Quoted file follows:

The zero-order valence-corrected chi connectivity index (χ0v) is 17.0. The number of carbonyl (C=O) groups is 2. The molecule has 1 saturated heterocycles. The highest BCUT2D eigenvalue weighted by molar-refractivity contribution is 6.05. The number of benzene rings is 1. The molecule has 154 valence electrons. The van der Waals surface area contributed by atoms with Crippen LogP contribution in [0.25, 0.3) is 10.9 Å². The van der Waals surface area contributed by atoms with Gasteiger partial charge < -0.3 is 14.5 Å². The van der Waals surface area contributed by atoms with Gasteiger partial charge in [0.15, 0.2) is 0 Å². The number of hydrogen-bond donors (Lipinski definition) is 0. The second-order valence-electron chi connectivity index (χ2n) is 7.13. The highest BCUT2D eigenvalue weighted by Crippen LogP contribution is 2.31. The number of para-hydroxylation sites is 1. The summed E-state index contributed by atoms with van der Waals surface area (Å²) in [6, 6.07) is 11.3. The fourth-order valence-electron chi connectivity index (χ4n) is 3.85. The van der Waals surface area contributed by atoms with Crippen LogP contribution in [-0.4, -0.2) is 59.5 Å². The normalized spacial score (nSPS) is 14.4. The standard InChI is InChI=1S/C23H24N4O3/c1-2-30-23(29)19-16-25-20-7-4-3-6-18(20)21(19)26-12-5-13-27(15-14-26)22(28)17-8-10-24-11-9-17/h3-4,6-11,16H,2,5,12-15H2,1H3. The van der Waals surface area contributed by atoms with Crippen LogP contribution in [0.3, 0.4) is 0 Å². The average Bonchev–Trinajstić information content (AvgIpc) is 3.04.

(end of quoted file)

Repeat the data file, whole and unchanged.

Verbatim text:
The zero-order valence-corrected chi connectivity index (χ0v) is 17.0. The number of carbonyl (C=O) groups is 2. The molecule has 1 saturated heterocycles. The highest BCUT2D eigenvalue weighted by molar-refractivity contribution is 6.05. The number of benzene rings is 1. The molecule has 154 valence electrons. The van der Waals surface area contributed by atoms with Crippen LogP contribution in [0.25, 0.3) is 10.9 Å². The van der Waals surface area contributed by atoms with Gasteiger partial charge < -0.3 is 14.5 Å². The van der Waals surface area contributed by atoms with Gasteiger partial charge in [0.15, 0.2) is 0 Å². The number of hydrogen-bond donors (Lipinski definition) is 0. The second-order valence-electron chi connectivity index (χ2n) is 7.13. The highest BCUT2D eigenvalue weighted by Crippen LogP contribution is 2.31. The number of para-hydroxylation sites is 1. The summed E-state index contributed by atoms with van der Waals surface area (Å²) in [6, 6.07) is 11.3. The fourth-order valence-electron chi connectivity index (χ4n) is 3.85. The van der Waals surface area contributed by atoms with Crippen LogP contribution in [-0.4, -0.2) is 59.5 Å². The normalized spacial score (nSPS) is 14.4. The standard InChI is InChI=1S/C23H24N4O3/c1-2-30-23(29)19-16-25-20-7-4-3-6-18(20)21(19)26-12-5-13-27(15-14-26)22(28)17-8-10-24-11-9-17/h3-4,6-11,16H,2,5,12-15H2,1H3. The van der Waals surface area contributed by atoms with Crippen LogP contribution in [0.3, 0.4) is 0 Å². The average Bonchev–Trinajstić information content (AvgIpc) is 3.04.